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FACTDROP: Bernard Connolly's crystal sphere and the EU
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7/16/2011

Bernard Connolly's crystal sphere and the EU


Unrest, default, unemployment, austerity measures, fears for the Eurozone.

Those words are the new melody echoing around the EU louder and louder. But it's nothing really new. Back in 1995 a former EU economist and British Eurosceptic Mr. Bernard Connolly was punished for predicting all this in his book "The Rotten Heart of Europe: The Dirty War for Europe's Money”, sucked for being critical on the single currency.

According to his opinion "the single currency project would be used to generate an irresistible momentum for full scale political union in Europe, dominated by an implicit power-sharing agreement between the German and French political elites. This was a political project which had to be pursued by stealth because neither the peoples nor the parliaments of major European nations had ever been willing to support it when it was presented openly as an explicit aim". 



Back in 2001 the European Court of Justice ruled that the European Union can lawfully suppress political criticism of its institutions and of leading figures, sweeping aside English Common Law and 50 years of European precedents on civil liberties. In this framework found that the European Commission was entitled to sack Bernard Connolly, for his book.

The ruling stated that the commission could restrict dissent in order to "protect the rights of others" and punish individuals who "damaged the institution's image and reputation". The case has wider implications for free speech that could extend to EU citizens who do not work for the Brussels bureaucracy. The court called the Connolly book "aggressive, derogatory and insulting", taking particular umbrage at the author's suggestion that Economic and Monetary Union was a threat to democracy, freedom and "ultimately peace".

By that time the advocate - general Damaso Ruiz-Jarabo Colomer implied (unsuccessfully) that Mr Connolly's criticism of the EU was akin to extreme blasphemy, and therefore not protected speech.

Well, now that it is evident that the real threat to democracy and ultimate peace cannot be a book but rather the unregulated banking system of the EU I find it appropriate to quote a small fraction of his prophetic criticism from the "Dark Vision for the World Economy" :

"Within EMU, Ireland, Portugal and Finland have all gone through the up phase of a cycle generated by a discrepancy between the anticipated rate of return on capital and the ex antereal rate of interest. They are now clearly in the down phase of that cycle. In Ireland's case, the boom was so fierce that cock-eyed optimists can contemplate a sharp fall in the growth rate as perfectly absorbable. But in none of these countries -- with Greece to follow rather soon -- will the process end with a nice, smooth return to a "sustainable" long-run growth rate.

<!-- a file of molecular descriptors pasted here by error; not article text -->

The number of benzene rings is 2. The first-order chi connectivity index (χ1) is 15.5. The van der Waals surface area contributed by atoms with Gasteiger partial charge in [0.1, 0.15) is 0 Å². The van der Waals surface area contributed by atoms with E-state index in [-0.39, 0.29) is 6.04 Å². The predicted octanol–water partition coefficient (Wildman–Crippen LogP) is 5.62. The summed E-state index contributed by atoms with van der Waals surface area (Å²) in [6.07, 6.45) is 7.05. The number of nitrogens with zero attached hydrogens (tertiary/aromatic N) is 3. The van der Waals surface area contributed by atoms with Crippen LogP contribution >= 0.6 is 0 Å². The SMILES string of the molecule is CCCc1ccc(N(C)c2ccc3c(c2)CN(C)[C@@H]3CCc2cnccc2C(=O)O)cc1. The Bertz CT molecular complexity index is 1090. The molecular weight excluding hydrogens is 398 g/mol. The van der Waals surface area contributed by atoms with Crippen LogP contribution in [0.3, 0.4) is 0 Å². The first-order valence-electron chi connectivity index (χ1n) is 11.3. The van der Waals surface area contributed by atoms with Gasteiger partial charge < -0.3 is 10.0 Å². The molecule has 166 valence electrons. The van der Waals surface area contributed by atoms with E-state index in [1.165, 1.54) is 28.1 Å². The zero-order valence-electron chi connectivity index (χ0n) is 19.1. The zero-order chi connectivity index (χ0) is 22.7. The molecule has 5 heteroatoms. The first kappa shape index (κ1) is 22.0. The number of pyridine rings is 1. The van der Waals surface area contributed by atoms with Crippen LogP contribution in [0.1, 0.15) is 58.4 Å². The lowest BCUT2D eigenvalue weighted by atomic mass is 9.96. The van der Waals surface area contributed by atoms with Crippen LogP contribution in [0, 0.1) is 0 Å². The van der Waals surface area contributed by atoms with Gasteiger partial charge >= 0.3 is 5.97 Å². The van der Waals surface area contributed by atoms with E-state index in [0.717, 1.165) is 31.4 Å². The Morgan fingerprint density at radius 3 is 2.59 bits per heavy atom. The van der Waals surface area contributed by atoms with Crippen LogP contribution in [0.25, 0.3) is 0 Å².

All of them will face depression, deflation and potential default. Public sector financial positions in all ofthem will deteriorate with amazing speed (in the "peripheral Europe" boom-bust cycle a decade ago, for instance, government borrowing as a percentage of GDP increased in several countries by more than a dozen percentage points of GDP in just three or four years), yet all of them begin with public sector debt ratios higher than was Argentina's at the beginning of its recession. And the accession countries will assuredly follow a similar path when they join EMU.




Can the EU stand idly by and watch this happen? At first, yes. The ECB will claim that individualcountry developments are not its concern. And the EU as whole may argue that the countries concerned knew the rules, including the budgetary rules of the so-called Stability Pact: theyhave made their own beds, now they must lie on them. But that attitude cannot possibly persist. For however small these countries may be, financial markets will be aghast once the full horrorof the slump, and it sociopolitical implications, becomes apparent. Ultimately, the ECB will beforced to behave as if it were the central bank of the small countries, easing monetary conditions massively depreciating the euro to keep the small countries afloat -- at the expenseof inflation elsewhere in the area -- until a "political" solution can be arranged.

What the politicians will decide will be to change the rules that currently prohibit EU bailouts of individual member countries. Bailouts will be instituted in return for the forced signature of the smaller countries on a new treaty which will extinguish what remains of national political independence in Europe.

The progenitors of EMU knew exactly what they were doing. Thus Jacques Delors,for instance, said in 1995 that, "Monetary union means [our emphasis] that the Union acknowledges the debts of the member states of the monetary union". The syntax is contorted, but the logic is clear: the "no bailout" provisions in the original EMU setup were a sham,designed merely to reassure the German public, which had always intuitively tended to believe that a monetary union without a political union must become a debt union".



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